Slightly scatological in nature, this adjective is a mainstay in casual conversations. Figuratively translated as “annoying” or “boring”, this insult literally describes something that is a pain in the ass, or in other words “shitty”. Pardon our French. Or should we say our French grammar. This word can refer to a sub-optimal person or situation and is decidedly pejorative. If you want to express displeasure, you could also use the word relou – the inverted slang (verlan) of lourd (heavy, awkward) common among French youngsters – which is basically the same thing, but carries a little bit of extra oomph. 

Example: “Les grèves RATP durent depuis des semaines, c’est vraiment chiant.” – “The train strikes in Paris have been going on for weeks, it’s a real pain in the ass.”

Va te faire foutre

Consider your most hated coworker. It feels like they deserve a powerful insult, one that will make them regret ever getting on your bad side. Might we suggest a well-timed ‘va te faire foutre’? This 19th-century insult should not be taken lightly. An English equivalent of this insult might be “go f*ck yourself” or “up yours”.

Pro Tip: Other variants of the insult include va te faire voir (if you want to sound a bit less rude) or va te faire enc*ler (if you want to sound ruder).

Example: – Thierry a quitté la soirée sans dire au revoir aux hôtes, tu te rends compte ?

  • Qu’il aille se faire foutre !

Translation: – Thierry left the party without saying goodbye to the hosts, can you believe it?

  • He can go f*ck himself!

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Trou de balle / trou du cul

How to insult a French person in style? Trou de balle is one option. This gros mot colorfully makes reference to somebody being a perfect a*shole, as the French terms balle and cul both describe the anus or rectum.

There’s no doubt about – this term carries an extra oomph that is hard to convey in another language. A word of caution: overusing this curse word may make heads turn.

Did you know? The French expression le trou du cul du monde translates as “bumf*ck” as in “the middle of nowhere”.

Example: Tu es vraiment un trou de balle quand tu dis des choses pareilles !

Translation: You can be a real as*hole when you say things like that.

Blaireau (/blɛ.ʁo/)

Objectively the best French insult and one of the many reasons to learn French a blaireau is literally a “badger”. Used colloquially, it’s an insult expressing that someone is a jerk, a moron and an imbecile at the same time. Funnily enough, the word describes an old-fashioned shaving brush. While we are fond of badgers at Gymglish, and find them to be excellent dinner guests, we’d advise you to avoid this sticky wicket unless you’re directly addressing a family of badgers.

Example: “David c’est un vrai blaireau, il a encore oublié d’apporter son CV pour son entretien d’embauche.” – “David is a real moron, he forgot yet again to bring his CV to his job interview.”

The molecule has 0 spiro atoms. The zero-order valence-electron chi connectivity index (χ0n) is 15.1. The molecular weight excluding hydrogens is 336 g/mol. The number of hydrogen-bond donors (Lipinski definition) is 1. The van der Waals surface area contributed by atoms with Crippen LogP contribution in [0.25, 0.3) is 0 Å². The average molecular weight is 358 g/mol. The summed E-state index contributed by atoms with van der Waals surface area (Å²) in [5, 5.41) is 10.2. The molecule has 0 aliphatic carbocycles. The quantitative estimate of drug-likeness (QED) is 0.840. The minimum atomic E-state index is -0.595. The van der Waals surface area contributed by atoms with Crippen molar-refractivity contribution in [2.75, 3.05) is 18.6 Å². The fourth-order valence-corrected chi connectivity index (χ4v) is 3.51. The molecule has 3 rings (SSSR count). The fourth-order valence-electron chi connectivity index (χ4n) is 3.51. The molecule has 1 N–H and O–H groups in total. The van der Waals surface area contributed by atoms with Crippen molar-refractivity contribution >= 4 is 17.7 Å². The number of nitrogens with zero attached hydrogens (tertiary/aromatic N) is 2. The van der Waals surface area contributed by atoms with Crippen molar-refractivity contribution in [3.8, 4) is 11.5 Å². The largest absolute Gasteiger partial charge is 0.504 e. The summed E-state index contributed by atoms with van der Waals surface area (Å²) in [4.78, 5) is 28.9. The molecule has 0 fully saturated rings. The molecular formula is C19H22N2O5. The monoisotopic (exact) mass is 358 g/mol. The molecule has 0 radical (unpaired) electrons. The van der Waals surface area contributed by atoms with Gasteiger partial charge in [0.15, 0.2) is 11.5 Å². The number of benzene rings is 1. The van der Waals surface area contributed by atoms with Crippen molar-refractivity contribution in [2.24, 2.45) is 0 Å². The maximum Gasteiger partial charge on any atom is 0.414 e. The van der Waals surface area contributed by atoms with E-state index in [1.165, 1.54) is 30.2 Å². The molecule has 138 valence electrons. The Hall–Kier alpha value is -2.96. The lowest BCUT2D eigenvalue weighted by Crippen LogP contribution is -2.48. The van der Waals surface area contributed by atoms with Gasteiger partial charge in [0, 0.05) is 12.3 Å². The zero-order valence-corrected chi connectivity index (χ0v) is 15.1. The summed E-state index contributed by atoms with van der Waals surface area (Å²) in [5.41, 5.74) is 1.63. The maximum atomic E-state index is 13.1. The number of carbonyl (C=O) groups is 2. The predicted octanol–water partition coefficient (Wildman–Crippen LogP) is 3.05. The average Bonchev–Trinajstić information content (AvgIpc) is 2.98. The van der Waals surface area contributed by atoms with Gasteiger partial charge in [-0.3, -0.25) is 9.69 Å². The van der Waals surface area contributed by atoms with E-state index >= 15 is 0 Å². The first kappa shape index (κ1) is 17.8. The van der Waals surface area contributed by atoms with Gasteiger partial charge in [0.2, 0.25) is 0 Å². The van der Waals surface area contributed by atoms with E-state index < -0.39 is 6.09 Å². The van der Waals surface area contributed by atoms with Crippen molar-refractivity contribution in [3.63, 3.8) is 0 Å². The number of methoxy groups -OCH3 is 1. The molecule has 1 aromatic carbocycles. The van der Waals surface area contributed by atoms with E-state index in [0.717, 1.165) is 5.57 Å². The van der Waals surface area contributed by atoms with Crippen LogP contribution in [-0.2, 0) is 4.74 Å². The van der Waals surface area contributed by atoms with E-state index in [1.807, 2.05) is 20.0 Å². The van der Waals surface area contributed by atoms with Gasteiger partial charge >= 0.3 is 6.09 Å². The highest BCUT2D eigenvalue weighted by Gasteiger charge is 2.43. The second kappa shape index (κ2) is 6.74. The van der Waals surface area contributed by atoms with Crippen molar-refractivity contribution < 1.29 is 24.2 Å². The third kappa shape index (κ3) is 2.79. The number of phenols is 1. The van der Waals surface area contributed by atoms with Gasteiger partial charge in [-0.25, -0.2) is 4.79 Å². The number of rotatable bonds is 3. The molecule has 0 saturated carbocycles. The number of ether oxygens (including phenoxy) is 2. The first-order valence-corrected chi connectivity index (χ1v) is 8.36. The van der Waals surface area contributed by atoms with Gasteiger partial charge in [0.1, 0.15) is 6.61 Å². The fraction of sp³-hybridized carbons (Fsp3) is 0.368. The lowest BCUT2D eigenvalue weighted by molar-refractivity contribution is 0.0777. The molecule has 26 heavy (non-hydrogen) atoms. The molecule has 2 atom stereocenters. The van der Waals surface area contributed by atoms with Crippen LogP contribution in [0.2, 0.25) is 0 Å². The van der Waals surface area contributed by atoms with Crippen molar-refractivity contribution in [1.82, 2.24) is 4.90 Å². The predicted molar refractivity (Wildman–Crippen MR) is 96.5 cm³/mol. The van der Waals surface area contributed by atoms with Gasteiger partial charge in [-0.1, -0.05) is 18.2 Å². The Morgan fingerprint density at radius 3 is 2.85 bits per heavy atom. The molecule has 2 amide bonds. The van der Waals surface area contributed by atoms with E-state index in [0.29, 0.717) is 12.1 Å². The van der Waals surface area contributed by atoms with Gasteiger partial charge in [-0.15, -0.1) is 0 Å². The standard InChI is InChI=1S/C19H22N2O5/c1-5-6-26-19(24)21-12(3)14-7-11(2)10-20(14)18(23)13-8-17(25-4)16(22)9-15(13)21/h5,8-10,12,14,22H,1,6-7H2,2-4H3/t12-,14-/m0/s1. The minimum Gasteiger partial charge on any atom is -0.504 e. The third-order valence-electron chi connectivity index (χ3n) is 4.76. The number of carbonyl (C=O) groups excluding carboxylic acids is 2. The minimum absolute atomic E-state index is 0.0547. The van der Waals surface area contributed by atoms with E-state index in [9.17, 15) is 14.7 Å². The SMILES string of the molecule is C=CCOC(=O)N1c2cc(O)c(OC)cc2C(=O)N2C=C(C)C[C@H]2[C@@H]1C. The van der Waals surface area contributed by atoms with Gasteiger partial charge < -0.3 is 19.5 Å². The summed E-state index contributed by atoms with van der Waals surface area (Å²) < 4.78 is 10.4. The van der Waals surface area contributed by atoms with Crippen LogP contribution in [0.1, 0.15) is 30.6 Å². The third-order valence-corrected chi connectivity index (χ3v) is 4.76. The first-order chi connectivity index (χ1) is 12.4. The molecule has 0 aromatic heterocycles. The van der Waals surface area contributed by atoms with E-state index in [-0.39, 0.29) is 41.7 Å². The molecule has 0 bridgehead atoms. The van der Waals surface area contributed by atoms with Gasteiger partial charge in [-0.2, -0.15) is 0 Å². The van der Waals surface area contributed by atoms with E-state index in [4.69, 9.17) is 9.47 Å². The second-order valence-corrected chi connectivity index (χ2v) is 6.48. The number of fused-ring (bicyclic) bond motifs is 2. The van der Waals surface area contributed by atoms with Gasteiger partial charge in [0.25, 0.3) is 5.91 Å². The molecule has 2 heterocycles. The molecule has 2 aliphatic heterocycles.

Sac à merde

If this list has taught us anything, it’s that the French are fairly poop-obsessed. Sac a merde translates as “bag of s*it” or “poo bag” and describes a worthless or stupid thing or person. 

Culture Tip: This curse word is featured in the 1995 French film Les Trois Frères in which Bernard Campan asks “Sac à merde, c’est une insulte ?” (Is “bag of shit” an insult?).

Note: If you find this insult has crossed some sort of line or boundary, you can use tête de noeud (a slightly less vulgar version of “d*ckhead”) which more or less carries the same meaning.

Example: – Non je ne raccompagnerai pas ta mère chez elle, j’ai la flemme. Elle n’a qu’à prendre le bus.

  • T’es vraiment qu’un sac à merde, tu le sais ?

Translation: – No, I won’t take your mother back home, I can’t be bothered. She can take the bus.

  • You truly are a piece of sh*t, do you know that?

Tabarnak / Tabernacle

We travel to the Great White North for this penultimate insult. The Canadian insult tabarnak is a phonetic rendition of the term “tabernacle”, which refers to the ornamented box in which Communion hosts and wine are kept. In Quebec, it has become a very popular swear word used to express anger, annoyance or surprise. This foul term has the approximate weight of “holy sh*t” or “holy f*ck” in English.

Example : Nous ne sommes pas parties en vacances depuis plus d’un an, tabernacle !

Translation: We haven’t gone on holiday for more than a year, holy sh*t!

Bonus insult: Glandu (/ɡlɑ̃du/)

Sometimes, even the most common French phrases won’t be good enough to express your anger. If someone calls you a glandu, it’s an insult to be worn with pride and another dangerously useful insult to add to your lexicon and quite possibly your French idiom list. This slang word makes reference to an uneducated, stupid person who doesn’t do much. Cultural note: Glandu is also the name of a famous radio presenter on NRJ. Personally, I won’t be listening, but if you’re caller number 5 you could win something crazy. Call now, standard phone rates apply.

Put*in de me*de that felt good! Swearing en français is an art in and of itself. Dying to learn more about how to insult a French person? Fret not, we’ve got you covered with Frantastique, fun and personalized online French courses.